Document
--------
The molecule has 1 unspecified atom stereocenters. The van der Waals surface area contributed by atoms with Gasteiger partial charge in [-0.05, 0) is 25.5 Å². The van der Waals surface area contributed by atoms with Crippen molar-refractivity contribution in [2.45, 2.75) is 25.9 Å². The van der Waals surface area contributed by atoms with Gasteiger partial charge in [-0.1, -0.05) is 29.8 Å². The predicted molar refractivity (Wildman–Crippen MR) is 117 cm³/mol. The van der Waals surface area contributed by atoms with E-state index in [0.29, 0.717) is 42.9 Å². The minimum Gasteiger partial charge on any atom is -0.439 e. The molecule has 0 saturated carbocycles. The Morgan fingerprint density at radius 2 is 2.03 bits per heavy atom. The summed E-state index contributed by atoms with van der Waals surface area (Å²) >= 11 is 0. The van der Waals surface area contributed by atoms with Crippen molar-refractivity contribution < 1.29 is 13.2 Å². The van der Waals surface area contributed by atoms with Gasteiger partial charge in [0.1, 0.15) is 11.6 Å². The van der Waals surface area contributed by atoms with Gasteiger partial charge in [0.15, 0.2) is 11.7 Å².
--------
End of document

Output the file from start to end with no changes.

The molecule has 1 unspecified atom stereocenters. The van der Waals surface area contributed by atoms with Gasteiger partial charge in [-0.05, 0) is 25.5 Å². The van der Waals surface area contributed by atoms with Crippen molar-refractivity contribution in [2.45, 2.75) is 25.9 Å². The van der Waals surface area contributed by atoms with Gasteiger partial charge in [-0.1, -0.05) is 29.8 Å². The predicted molar refractivity (Wildman–Crippen MR) is 117 cm³/mol. The van der Waals surface area contributed by atoms with E-state index in [0.29, 0.717) is 42.9 Å². The minimum Gasteiger partial charge on any atom is -0.439 e. The molecule has 0 saturated carbocycles. The Morgan fingerprint density at radius 2 is 2.03 bits per heavy atom. The summed E-state index contributed by atoms with van der Waals surface area (Å²) >= 11 is 0. The van der Waals surface area contributed by atoms with Crippen molar-refractivity contribution < 1.29 is 13.2 Å². The van der Waals surface area contributed by atoms with Gasteiger partial charge in [0.1, 0.15) is 11.6 Å². The van der Waals surface area contributed by atoms with Gasteiger partial charge in [0.15, 0.2) is 11.7 Å².